James Ainslie & Co. set up in Leith in 1868 as a spirits merchant and bought Clynelish near Brora in northeast Scotland in 1896 and completely re-built it.
However the Pattison Crash at the turn of the century forced Ainslie’s to sell Clynelish to James Risk in 1912 to focus on blending. The company merged with fellow blender Walter Baillie & Sons, Robertson Brothers and John Gillon & Co. to form Ainslie, Baillie & Co. of Leith.
Under James Ainslie’s son Robert, the company continued until 1921 when it was absorbed by Sir James Calder’s growing whisky group. Calder merged it with two other blenders he owned to create Ainslie & Heilbron (Distillers) Ltd. The following year the company was moved to Glasgow, and became part of the expanding DCL in 1926.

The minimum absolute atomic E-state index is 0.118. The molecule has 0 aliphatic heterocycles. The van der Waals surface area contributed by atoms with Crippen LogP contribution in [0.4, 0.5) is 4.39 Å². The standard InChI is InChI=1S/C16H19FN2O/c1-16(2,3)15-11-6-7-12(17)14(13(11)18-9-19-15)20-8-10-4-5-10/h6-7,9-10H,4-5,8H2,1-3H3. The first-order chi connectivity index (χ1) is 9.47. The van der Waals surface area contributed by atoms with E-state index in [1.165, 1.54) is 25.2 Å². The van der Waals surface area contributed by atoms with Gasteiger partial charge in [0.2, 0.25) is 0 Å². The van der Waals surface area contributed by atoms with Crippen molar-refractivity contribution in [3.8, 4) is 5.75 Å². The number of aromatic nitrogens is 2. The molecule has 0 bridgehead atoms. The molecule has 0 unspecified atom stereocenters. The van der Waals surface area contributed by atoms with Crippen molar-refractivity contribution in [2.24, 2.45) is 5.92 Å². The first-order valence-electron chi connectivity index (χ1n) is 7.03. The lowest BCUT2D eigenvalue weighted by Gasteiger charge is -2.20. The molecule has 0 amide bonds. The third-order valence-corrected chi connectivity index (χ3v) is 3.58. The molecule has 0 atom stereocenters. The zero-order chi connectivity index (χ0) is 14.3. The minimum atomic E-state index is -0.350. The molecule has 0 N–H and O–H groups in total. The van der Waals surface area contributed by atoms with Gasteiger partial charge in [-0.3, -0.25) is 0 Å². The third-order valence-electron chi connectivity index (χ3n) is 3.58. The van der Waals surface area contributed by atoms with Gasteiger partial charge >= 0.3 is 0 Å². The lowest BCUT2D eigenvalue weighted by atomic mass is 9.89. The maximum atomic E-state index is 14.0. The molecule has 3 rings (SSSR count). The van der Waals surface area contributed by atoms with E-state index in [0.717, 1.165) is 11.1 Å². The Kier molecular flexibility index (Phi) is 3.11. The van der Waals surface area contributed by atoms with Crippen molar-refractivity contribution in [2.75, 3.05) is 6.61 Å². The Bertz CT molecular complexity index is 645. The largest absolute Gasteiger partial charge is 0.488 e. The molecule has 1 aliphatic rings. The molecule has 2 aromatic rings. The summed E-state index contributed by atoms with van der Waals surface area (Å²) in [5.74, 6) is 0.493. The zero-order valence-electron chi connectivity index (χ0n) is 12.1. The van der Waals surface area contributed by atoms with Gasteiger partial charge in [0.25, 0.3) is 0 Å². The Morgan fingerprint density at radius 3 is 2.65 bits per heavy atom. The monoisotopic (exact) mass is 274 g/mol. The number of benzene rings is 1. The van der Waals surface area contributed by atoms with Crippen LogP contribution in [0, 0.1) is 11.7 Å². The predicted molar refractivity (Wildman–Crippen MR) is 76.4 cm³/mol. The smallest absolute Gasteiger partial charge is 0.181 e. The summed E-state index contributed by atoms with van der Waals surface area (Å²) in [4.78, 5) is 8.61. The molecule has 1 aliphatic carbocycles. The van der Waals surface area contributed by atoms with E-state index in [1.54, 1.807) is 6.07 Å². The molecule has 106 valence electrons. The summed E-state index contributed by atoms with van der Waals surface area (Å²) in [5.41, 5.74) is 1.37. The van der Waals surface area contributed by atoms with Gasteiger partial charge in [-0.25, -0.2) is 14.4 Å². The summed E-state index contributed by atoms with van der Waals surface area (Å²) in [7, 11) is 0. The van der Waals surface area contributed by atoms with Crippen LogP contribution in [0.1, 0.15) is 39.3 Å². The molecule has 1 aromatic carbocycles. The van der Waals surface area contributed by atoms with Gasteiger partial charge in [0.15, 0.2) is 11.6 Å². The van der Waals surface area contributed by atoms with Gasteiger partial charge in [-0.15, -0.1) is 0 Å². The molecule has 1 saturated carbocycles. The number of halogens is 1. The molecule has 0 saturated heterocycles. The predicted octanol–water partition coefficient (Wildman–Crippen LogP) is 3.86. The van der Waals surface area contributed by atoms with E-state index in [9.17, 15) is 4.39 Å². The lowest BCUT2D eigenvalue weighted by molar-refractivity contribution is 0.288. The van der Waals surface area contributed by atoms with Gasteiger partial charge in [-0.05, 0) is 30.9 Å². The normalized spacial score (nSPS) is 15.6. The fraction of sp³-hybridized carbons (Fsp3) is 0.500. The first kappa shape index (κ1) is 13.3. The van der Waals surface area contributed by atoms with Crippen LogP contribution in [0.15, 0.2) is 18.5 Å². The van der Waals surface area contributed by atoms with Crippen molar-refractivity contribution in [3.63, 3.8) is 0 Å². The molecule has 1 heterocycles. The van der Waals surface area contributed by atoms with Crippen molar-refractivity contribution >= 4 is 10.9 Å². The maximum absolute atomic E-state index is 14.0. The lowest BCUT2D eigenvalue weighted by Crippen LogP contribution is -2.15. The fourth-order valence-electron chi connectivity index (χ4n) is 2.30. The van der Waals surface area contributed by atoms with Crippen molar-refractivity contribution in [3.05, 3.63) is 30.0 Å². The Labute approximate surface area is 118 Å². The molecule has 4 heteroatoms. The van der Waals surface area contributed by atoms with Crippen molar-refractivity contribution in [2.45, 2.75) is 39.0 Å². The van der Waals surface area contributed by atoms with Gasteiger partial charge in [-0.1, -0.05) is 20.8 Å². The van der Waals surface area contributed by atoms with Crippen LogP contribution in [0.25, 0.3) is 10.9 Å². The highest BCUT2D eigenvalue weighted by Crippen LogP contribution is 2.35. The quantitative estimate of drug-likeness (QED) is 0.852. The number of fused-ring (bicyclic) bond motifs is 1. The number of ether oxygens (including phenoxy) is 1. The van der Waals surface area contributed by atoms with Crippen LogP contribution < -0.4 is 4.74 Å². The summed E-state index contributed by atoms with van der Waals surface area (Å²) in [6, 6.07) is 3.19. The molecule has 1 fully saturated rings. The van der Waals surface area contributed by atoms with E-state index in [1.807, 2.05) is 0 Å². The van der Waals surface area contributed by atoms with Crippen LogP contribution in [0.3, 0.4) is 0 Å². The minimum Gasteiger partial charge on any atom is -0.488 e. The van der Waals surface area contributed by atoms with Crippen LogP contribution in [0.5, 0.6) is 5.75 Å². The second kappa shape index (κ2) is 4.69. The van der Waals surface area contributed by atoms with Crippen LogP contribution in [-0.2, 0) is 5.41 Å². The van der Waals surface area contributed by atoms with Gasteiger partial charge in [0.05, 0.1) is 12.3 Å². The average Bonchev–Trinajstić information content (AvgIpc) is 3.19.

The DCL registered the Ainslie’s brand in 1937, and continued to produce the range as part of its vast brand portfolio well into the 1980s, when it was discontinued.
By that time the brand had garnered a large following in Belgium, particularly for Ainslie’s Royal Edinburgh. In 1998 Belgian distiller P. Bruggeman, producer of Peterman genever, acquired the Ainslie’s brand from the newly-created Diageo, and registered it in both the US and Europe.
In 2009 the company was taken over by French drinks group La Martiniquaise. The Ainslie’s brand has since been discontinued, although Bruggeman remains the licence holder in the EU.